University of Iowa School of Music 2021-2022 Magazine
ALUMNI PERSPECTIVE CHRISTIAN LAMPKIN ’21
MA in Flute Performance, MA in Music Education K-12 Instrumental
A s a queer Black Mexican German American, the qualities of equity, diversity, inclusion, and belonging (EDIB) are a recurring theme throughout my life. And as an educator, I consider it my duty to promote mutual understanding and acceptance between social groups to foster global citizenship. There’s been an alarming history of oppression of social groups in Western Classical music, but more of these marginalized musicians are finally entering the rooms where decisions are made. Today, we need to consider the extent to which our traditional practices foster the idea of belonging. For example, how does a student who identifies as non-binary feel about binary clothing requirements for concert dress in a high school music program? Do current ensemble practices cater to the belonging and inclusion of this student? Our society is on the precipice of seeing these concepts change everything we’ve previously associated with music. As musicians, we need to be curious about change, be ready to embrace the unknown, and invite societal challenges to test our levels of creativity and commitment to our passion.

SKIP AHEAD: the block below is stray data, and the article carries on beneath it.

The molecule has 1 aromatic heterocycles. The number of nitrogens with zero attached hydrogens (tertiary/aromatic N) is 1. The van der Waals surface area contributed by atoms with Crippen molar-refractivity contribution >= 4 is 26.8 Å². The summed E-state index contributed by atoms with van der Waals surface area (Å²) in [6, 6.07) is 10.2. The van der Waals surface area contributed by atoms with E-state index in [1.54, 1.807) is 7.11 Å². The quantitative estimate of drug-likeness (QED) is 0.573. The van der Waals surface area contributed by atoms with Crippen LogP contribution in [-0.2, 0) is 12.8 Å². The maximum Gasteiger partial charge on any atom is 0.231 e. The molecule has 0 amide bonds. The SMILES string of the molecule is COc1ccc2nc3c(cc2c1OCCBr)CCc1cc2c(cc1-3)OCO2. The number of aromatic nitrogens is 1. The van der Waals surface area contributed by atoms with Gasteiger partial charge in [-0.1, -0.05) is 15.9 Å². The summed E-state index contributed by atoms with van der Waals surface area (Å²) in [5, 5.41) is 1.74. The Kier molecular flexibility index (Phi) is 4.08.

I’m fortunate to teach at South Carolina State University, which is a historically Black university (HBCU). I mentor young Black musicians, and we spend time discussing the challenges of what we call “arenas” of predominately white environments. I make every effort to help these students establish communication skills that allow them to operate in environments lacking diversity in a professional manner. Understanding the white perspective and how they must navigate the waters of non-diverse career environments is integral to how we promote Black excellence. Any conversation regarding EDIB will and should have a significant level of discomfort for many (if not all) people participating in it. In order to move forward in society, however, these discussions must happen. I’ve found that many people who try to discuss EDIB don’t consult their own unconscious bias before they try to rectify social justice issues. Regardless of our race or gender, the act of “self-work” or confronting the ways our upbringings affect our perspectives on all aspects of life is an integral step.
I’m happy to see the appearance of more DEI (diversity, equity, and inclusion) officers in institutional settings who can provide a common ground for diverse students and faculty. To establish change, creating belonging for students requires all hands on deck.
– Christian Lampkin
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